It’s getting harder to hide congressional “fact-finding” missions to beach resorts and golf courses.
Tougher ethics legislation is making its way through Capitol Hill, even as federal agents raided the home of Alaska senator Ted Stevens as part of a widening corruption probe. And information made available by LegiStorm, an online database of congressional information (including the salaries of Hill staffers), has made it easier to track trips by senators and representatives.
According to documents on the Web site, in the past seven years US representatives, senators, and their staffs have set out on more than 27,000 national and international excursions. The total cost of the trips is in the $50-million range, mostly underwritten by private donors, universities, trade groups, or nonprofits.
Massachusetts’s Barney Frank leads the way on the Hill, having taken some 84 trips paid for by outside parties since 2000.
Wisconsin representativeJim Sensenbrenner’s trips—from his 2007 one to Oslo, Norway, to talk homeland security to his 2001 trip to Guatemala for an undisclosed purpose—cost $220,859.
Florida representative Robert Wexler’s 20 trips cost $174,004, with one fact-finding trip to Kazakhstan totaling $29,951, the second-most-expensive congressional trip in the past seven years behind only former Virginia representative Tom Bliley’s 2000 London trip, sponsored by Brown & Williamson Tobacco, which cost an average $6,000 a day.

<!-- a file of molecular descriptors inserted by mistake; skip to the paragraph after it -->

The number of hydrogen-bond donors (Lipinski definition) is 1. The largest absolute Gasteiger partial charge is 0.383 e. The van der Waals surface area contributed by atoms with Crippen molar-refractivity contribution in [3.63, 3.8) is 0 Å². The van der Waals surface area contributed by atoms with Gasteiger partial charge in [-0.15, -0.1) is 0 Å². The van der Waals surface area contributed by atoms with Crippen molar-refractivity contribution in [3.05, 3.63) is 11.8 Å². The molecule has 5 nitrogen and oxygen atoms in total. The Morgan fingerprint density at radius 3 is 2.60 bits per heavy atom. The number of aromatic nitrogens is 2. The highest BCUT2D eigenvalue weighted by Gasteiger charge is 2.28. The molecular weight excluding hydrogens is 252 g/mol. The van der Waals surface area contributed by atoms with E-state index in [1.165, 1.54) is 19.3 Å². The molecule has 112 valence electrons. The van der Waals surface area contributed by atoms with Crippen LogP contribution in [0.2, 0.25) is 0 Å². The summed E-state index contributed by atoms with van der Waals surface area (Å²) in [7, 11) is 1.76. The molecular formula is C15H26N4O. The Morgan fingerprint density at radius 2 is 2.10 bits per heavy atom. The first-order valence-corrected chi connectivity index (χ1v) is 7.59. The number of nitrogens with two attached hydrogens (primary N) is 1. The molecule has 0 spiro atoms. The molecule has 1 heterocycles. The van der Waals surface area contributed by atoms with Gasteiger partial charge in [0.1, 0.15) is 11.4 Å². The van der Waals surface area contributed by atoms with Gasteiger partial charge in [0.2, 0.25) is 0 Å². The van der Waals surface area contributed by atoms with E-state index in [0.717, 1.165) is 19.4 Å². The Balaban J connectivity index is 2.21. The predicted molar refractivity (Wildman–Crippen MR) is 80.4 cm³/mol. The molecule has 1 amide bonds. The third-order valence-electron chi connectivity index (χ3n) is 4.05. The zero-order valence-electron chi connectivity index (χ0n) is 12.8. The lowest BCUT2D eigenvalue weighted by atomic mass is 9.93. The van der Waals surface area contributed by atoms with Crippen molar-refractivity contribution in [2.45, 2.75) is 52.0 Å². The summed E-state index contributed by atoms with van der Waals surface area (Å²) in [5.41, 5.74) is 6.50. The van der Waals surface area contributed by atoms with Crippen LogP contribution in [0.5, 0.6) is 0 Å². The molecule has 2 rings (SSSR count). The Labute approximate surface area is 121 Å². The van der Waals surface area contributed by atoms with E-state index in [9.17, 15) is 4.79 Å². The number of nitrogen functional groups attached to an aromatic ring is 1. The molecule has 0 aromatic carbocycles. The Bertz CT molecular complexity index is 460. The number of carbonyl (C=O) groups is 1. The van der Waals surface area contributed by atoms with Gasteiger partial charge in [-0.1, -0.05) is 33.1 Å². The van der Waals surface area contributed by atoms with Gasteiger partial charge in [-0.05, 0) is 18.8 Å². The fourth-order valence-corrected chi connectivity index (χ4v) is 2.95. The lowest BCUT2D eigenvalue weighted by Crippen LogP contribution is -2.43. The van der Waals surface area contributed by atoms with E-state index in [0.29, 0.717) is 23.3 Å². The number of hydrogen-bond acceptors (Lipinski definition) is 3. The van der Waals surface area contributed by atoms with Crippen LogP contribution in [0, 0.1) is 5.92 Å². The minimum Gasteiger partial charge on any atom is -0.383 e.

In the Senate, presidential hopeful Joe Biden leads the pack with 65 trips, including one to Colorado for a foreign-policy conference that included $8,000 for a chartered plane. The cost of Biden’s 65 trips—$163,758—ranks third in the Senate behind Indiana’s Richard Lugar and Evan Bayh. Lugar took 28 trips, including to Honolulu and Cancun, on the Aspen Institute’s tab, and 17 of Bayh’s were sponsored by the centrist Democratic Leadership Council.
In 2002, Democratic presidential hopeful Christopher Dodd took a golfing trip in his home state sponsored by the native Mohegan tribe.
Kathryn Lehman, former Texas representative Tom DeLay’s chief of staff, took 46 such trips, the most of any Hill staffer. Brian Gaston, formerly of Texan Dick Armey’s congressional office and now with Missourian Roy Blunt’s, spent the most, $96,689.
The 37 fact-finding visits that Hillary Clinton’s right-hand woman, Huma Abedin, made for the senator in that period cost $64,406. In 2002, the Rock and Roll Hall of Fame in Cleveland sponsored three of Representative Steny Hoyer’s staffers on a trip to the museum to “learn about their music-education programs.”
In 2004, for a weeklong conference in Venice on US/Russia/Europe relations, the lodging bill for now-Senate minority leader Mitch McConnell and wife Elaine Chao, now Secretary of Labor, ran to $3,750. Three years later, McConnell was instrumental in passing a sprawling new ethics bill just before Congress adjourned for the August recess—and another round of “fact-finding” trips.